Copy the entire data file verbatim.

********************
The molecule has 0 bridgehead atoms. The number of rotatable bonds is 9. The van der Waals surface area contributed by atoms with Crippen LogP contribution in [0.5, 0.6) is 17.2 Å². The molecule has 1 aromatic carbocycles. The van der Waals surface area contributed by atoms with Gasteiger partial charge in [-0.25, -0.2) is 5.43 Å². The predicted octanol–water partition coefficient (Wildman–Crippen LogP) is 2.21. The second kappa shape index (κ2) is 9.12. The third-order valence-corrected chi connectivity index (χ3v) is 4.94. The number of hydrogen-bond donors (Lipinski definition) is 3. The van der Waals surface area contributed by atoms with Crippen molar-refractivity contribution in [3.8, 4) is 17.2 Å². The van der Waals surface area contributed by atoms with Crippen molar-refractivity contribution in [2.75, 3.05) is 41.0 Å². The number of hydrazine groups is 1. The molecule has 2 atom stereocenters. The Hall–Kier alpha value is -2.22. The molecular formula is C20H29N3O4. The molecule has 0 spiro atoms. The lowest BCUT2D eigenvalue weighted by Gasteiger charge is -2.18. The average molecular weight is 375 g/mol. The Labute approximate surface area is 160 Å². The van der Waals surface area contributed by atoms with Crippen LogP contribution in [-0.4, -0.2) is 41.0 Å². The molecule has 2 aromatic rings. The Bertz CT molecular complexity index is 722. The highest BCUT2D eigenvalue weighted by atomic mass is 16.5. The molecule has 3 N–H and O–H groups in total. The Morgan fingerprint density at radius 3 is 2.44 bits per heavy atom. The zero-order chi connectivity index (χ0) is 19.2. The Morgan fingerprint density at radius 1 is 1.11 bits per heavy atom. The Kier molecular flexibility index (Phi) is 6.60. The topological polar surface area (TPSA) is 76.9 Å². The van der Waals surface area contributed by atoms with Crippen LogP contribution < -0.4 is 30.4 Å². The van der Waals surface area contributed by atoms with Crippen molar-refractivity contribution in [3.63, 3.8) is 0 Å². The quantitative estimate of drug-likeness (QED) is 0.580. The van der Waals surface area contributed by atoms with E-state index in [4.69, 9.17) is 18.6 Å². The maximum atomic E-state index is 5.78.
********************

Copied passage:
The molecule has 0 bridgehead atoms. The number of rotatable bonds is 9. The van der Waals surface area contributed by atoms with Crippen LogP contribution in [0.5, 0.6) is 17.2 Å². The molecule has 1 aromatic carbocycles. The van der Waals surface area contributed by atoms with Gasteiger partial charge in [-0.25, -0.2) is 5.43 Å². The predicted octanol–water partition coefficient (Wildman–Crippen LogP) is 2.21. The second kappa shape index (κ2) is 9.12. The third-order valence-corrected chi connectivity index (χ3v) is 4.94. The number of hydrogen-bond donors (Lipinski definition) is 3. The van der Waals surface area contributed by atoms with Crippen molar-refractivity contribution in [3.8, 4) is 17.2 Å². The van der Waals surface area contributed by atoms with Crippen molar-refractivity contribution in [2.75, 3.05) is 41.0 Å². The number of hydrazine groups is 1. The molecule has 2 atom stereocenters. The Hall–Kier alpha value is -2.22. The molecular formula is C20H29N3O4. The molecule has 0 spiro atoms. The lowest BCUT2D eigenvalue weighted by Gasteiger charge is -2.18. The average molecular weight is 375 g/mol. The Labute approximate surface area is 160 Å². The van der Waals surface area contributed by atoms with Crippen LogP contribution in [-0.4, -0.2) is 41.0 Å². The molecule has 2 aromatic rings. The Bertz CT molecular complexity index is 722. The highest BCUT2D eigenvalue weighted by atomic mass is 16.5. The molecule has 3 N–H and O–H groups in total. The Morgan fingerprint density at radius 3 is 2.44 bits per heavy atom. The zero-order chi connectivity index (χ0) is 19.2. The Morgan fingerprint density at radius 1 is 1.11 bits per heavy atom. The Kier molecular flexibility index (Phi) is 6.60. The topological polar surface area (TPSA) is 76.9 Å². The van der Waals surface area contributed by atoms with Crippen LogP contribution < -0.4 is 30.4 Å². The van der Waals surface area contributed by atoms with Crippen molar-refractivity contribution in [3.63, 3.8) is 0 Å². The quantitative estimate of drug-likeness (QED) is 0.580. The van der Waals surface area contributed by atoms with E-state index in [4.69, 9.17) is 18.6 Å². The maximum atomic E-state index is 5.78.